DK: The methane leakage issue will need to be properly addressed. There are efforts to address it here in the United States and hopefully they will continue during the next administration. There needs to be effort also from other major producers like Russia, Qatar or Nigeria – very often we don’t even have data available from those countries. Also, there needs to be a re-focus for carbon capture and sequestration (CCS) for gas, as opposed to the current focus on CCS for coal – because that could provide a longer term future for gas in addition to it being a bridge fuel.
Do you expect the shale gas revolution to be replicated outside North America?
RLM: It’s very unclear whether the American shale revolution can be replicated. We have in the United States what may be some very unique characteristics with respect to geography, land rights and entrepreneurial capabilities.
“It would be a very bad signal to approve Nord Stream 2 while Russia is occupying Crimea and is active in eastern Ukraine”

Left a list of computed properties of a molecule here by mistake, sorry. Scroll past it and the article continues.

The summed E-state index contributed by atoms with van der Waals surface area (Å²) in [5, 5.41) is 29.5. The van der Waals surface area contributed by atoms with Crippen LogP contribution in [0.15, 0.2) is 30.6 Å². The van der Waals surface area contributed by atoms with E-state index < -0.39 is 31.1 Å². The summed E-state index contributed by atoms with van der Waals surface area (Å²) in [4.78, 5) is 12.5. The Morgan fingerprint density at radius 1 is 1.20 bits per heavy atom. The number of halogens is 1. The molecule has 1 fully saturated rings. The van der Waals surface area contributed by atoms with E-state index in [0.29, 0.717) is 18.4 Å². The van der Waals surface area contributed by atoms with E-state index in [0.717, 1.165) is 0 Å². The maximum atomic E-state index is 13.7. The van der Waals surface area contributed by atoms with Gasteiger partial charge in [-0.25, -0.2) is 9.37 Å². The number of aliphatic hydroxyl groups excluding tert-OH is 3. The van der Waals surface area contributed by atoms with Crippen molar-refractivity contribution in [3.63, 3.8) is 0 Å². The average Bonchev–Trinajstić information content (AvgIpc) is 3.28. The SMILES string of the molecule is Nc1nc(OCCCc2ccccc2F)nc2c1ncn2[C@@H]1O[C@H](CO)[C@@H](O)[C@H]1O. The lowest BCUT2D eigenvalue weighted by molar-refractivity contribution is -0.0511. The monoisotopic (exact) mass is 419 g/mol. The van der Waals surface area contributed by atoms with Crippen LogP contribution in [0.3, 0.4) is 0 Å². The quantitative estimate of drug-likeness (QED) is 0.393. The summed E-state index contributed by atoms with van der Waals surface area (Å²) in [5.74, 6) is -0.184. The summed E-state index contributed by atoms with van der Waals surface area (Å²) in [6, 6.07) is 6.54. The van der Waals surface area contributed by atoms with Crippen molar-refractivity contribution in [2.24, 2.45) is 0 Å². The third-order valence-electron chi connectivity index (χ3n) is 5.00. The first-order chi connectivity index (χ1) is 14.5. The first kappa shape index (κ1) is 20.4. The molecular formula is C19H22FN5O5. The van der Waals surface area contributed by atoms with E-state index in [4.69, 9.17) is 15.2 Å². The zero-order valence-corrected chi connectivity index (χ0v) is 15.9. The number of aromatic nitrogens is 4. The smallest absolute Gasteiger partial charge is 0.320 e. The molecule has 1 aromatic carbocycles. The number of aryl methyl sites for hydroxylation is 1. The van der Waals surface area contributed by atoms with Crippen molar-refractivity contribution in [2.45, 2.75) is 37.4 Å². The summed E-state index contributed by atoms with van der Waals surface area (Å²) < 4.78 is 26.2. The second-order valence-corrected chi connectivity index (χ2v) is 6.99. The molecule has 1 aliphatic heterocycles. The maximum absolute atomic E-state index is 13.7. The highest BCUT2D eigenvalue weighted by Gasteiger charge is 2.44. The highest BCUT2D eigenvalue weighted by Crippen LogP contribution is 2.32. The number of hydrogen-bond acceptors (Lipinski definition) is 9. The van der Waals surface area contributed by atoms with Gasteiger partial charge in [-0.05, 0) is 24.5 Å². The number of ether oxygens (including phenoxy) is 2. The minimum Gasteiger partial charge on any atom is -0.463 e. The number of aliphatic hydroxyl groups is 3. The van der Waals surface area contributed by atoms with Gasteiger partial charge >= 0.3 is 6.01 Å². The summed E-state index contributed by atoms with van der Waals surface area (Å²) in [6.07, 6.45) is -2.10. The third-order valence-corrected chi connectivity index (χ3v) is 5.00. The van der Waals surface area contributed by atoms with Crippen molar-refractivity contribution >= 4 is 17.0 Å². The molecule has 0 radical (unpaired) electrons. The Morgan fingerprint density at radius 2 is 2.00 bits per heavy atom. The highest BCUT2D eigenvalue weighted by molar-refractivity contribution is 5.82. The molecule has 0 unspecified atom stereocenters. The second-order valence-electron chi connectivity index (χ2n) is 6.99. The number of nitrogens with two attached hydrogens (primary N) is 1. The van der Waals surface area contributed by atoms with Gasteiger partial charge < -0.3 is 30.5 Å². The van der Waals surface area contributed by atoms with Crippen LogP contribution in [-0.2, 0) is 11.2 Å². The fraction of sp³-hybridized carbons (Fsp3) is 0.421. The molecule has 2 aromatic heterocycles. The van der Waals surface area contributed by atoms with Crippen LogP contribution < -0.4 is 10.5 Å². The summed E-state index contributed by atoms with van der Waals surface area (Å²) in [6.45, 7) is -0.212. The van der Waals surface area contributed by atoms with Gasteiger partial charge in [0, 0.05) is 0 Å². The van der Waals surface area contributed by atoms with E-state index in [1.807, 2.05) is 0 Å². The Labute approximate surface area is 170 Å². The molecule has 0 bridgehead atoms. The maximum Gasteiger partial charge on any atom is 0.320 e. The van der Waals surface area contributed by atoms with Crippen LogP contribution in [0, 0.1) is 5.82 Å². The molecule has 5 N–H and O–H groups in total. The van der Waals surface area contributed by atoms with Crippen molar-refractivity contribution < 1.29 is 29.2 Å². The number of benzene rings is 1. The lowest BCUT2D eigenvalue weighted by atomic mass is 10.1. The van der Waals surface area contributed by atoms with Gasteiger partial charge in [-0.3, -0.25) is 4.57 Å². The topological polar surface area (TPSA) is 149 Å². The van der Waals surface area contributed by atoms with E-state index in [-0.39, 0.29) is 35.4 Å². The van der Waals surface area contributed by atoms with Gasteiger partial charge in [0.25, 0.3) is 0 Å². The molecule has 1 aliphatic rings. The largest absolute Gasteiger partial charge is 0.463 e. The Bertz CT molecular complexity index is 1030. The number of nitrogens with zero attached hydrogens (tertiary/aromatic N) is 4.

We had been hopeful with respect to what would happen in Europe but that has not come to pass. It’s interesting that the environmental issues that have come to the fore in Europe, particularly in Eastern Europe, have been promoted by our Russian friends who certainly have had an interest in shale not being developed. As far as other geographical areas around the world, we’ll have to see.
OPEC’s policy – led by Saudi Arabia – to fight for market share rather than defend price has seen oil prices collapse, with major impacts on producers and consumers – for example, Venezuela and Nigeria. Is OPEC still relevant in an era of supply abundance driven by the North America shale oil revolution?